RECOMMENDATION #5. Become very knowledgeable on the concept of “Public Trust.” It just might be that all water rights should be reevaluated and adjusted in light of changed conditions. Changes in water rights are vigorously, if not violently, resisted, but change is not without precedent. On this point, the classic case is the so-called “Mono Lake Decision.” More formally, it is National Audubon Society et al v. (ultimately) Department of Water and Power of the City of Los Angeles et al. The California Supreme Court rendered its decision in early 1983.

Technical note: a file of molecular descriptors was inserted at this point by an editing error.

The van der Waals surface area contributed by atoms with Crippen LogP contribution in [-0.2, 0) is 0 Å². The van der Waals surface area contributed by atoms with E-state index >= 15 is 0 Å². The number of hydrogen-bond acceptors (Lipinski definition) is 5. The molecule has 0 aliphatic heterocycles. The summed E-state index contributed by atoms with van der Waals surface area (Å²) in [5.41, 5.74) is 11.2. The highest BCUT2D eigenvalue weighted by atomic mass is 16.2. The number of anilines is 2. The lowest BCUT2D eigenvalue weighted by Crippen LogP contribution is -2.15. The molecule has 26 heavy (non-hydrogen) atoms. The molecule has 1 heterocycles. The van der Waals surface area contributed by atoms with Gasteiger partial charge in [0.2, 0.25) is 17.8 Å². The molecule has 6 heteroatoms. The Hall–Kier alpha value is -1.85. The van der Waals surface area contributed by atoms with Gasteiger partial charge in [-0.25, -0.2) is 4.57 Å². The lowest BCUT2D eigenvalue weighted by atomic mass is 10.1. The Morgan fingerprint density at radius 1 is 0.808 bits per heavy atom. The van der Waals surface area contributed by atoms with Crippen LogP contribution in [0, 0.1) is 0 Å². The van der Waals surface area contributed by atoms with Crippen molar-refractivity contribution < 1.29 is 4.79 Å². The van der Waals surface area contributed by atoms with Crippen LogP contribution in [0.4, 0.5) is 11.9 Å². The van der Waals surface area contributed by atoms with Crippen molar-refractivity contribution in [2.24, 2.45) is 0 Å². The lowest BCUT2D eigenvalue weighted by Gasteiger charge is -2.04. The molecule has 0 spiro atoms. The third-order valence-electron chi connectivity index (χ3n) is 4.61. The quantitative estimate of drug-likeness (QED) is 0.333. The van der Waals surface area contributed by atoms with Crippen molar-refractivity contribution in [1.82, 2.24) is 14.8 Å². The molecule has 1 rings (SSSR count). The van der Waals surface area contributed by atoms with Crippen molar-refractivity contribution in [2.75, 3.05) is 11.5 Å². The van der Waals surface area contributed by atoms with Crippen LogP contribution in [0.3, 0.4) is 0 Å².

Decades earlier, the city of Los Angeles was granted legal rights to capture nearly all of the freshwater from streams that flowed into Mono Lake. Mono Lake is saline, supports a large population of brine shrimp and is a major stopover for Phalaropes, Grebes and other migratory waterfowl. The greatly reduced inflow caused the lake level to drop dramatically. Land bridges formed to nesting islands formerly safe from predators. Concerned with the obvious threat to birds and loss of habitat, the Audubon Society sued and ultimately won in the Supreme Court of California. The Supreme Court decision stressed the obligation of the State to protect the “Public Trust” and, as they expanded upon their decision to restrain Los Angeles from further draining Mono Lake they stated [T]he State is not confined by past allocation decisions that may be incorrect in light of current knowledge or inconsistent with current needs” where alternatives exist. This need and ability of the State to reallocate water rights was further clarified with six words that caused some holders of water rights to shudder. “No vested rights bar such reconsideration.”